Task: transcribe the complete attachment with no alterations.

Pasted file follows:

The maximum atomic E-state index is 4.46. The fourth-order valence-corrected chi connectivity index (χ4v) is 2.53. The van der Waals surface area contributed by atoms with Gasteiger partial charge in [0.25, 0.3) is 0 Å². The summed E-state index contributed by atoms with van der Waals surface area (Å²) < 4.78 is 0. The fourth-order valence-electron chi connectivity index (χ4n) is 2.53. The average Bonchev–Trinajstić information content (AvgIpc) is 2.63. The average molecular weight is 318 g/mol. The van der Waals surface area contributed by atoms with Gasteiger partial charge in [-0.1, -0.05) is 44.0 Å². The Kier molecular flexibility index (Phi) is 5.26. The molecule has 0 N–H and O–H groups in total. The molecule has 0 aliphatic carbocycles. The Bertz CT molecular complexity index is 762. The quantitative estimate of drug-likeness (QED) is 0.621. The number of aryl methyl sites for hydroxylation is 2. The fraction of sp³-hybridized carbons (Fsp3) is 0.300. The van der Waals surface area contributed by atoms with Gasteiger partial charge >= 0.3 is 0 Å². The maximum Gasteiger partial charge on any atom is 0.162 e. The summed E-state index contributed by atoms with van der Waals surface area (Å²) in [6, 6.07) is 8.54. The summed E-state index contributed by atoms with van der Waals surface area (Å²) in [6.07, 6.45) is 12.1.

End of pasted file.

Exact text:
The maximum atomic E-state index is 4.46. The fourth-order valence-corrected chi connectivity index (χ4v) is 2.53. The van der Waals surface area contributed by atoms with Gasteiger partial charge in [0.25, 0.3) is 0 Å². The summed E-state index contributed by atoms with van der Waals surface area (Å²) < 4.78 is 0. The fourth-order valence-electron chi connectivity index (χ4n) is 2.53. The average Bonchev–Trinajstić information content (AvgIpc) is 2.63. The average molecular weight is 318 g/mol. The van der Waals surface area contributed by atoms with Gasteiger partial charge in [-0.1, -0.05) is 44.0 Å². The Kier molecular flexibility index (Phi) is 5.26. The molecule has 0 N–H and O–H groups in total. The molecule has 0 aliphatic carbocycles. The Bertz CT molecular complexity index is 762. The quantitative estimate of drug-likeness (QED) is 0.621. The number of aryl methyl sites for hydroxylation is 2. The fraction of sp³-hybridized carbons (Fsp3) is 0.300. The van der Waals surface area contributed by atoms with Gasteiger partial charge >= 0.3 is 0 Å². The maximum Gasteiger partial charge on any atom is 0.162 e. The summed E-state index contributed by atoms with van der Waals surface area (Å²) in [6, 6.07) is 8.54. The summed E-state index contributed by atoms with van der Waals surface area (Å²) in [6.07, 6.45) is 12.1.